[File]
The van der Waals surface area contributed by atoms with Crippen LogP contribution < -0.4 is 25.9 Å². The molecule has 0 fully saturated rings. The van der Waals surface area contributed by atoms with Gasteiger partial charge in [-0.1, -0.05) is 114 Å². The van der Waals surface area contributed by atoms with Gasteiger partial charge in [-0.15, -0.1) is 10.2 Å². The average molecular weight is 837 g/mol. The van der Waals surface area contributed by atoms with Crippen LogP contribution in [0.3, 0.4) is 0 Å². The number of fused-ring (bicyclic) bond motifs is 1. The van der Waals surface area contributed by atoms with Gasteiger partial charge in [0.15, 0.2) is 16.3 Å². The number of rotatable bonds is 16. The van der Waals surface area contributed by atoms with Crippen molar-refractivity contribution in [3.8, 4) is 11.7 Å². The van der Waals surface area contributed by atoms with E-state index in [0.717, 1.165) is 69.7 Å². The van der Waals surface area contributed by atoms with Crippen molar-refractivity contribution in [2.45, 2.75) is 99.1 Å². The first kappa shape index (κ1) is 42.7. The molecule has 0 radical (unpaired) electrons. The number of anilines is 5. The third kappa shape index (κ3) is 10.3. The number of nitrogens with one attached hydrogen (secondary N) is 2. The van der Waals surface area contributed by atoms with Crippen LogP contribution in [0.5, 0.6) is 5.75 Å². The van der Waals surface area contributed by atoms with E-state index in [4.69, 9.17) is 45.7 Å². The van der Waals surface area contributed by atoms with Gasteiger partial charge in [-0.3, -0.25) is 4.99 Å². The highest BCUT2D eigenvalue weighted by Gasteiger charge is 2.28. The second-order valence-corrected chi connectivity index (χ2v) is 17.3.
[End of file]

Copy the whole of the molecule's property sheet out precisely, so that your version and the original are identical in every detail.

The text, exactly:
The van der Waals surface area contributed by atoms with Crippen LogP contribution < -0.4 is 25.9 Å². The molecule has 0 fully saturated rings. The van der Waals surface area contributed by atoms with Gasteiger partial charge in [-0.1, -0.05) is 114 Å². The van der Waals surface area contributed by atoms with Gasteiger partial charge in [-0.15, -0.1) is 10.2 Å². The average molecular weight is 837 g/mol. The van der Waals surface area contributed by atoms with Crippen LogP contribution in [0.3, 0.4) is 0 Å². The number of fused-ring (bicyclic) bond motifs is 1. The van der Waals surface area contributed by atoms with Gasteiger partial charge in [0.15, 0.2) is 16.3 Å². The number of rotatable bonds is 16. The van der Waals surface area contributed by atoms with Crippen molar-refractivity contribution in [3.8, 4) is 11.7 Å². The van der Waals surface area contributed by atoms with E-state index in [0.717, 1.165) is 69.7 Å². The van der Waals surface area contributed by atoms with Crippen molar-refractivity contribution in [2.45, 2.75) is 99.1 Å². The first kappa shape index (κ1) is 42.7. The molecule has 0 radical (unpaired) electrons. The number of anilines is 5. The third kappa shape index (κ3) is 10.3. The number of nitrogens with one attached hydrogen (secondary N) is 2. The van der Waals surface area contributed by atoms with Crippen LogP contribution in [0.5, 0.6) is 5.75 Å². The van der Waals surface area contributed by atoms with E-state index in [4.69, 9.17) is 45.7 Å². The van der Waals surface area contributed by atoms with Gasteiger partial charge in [-0.3, -0.25) is 4.99 Å². The highest BCUT2D eigenvalue weighted by Gasteiger charge is 2.28. The second-order valence-corrected chi connectivity index (χ2v) is 17.3.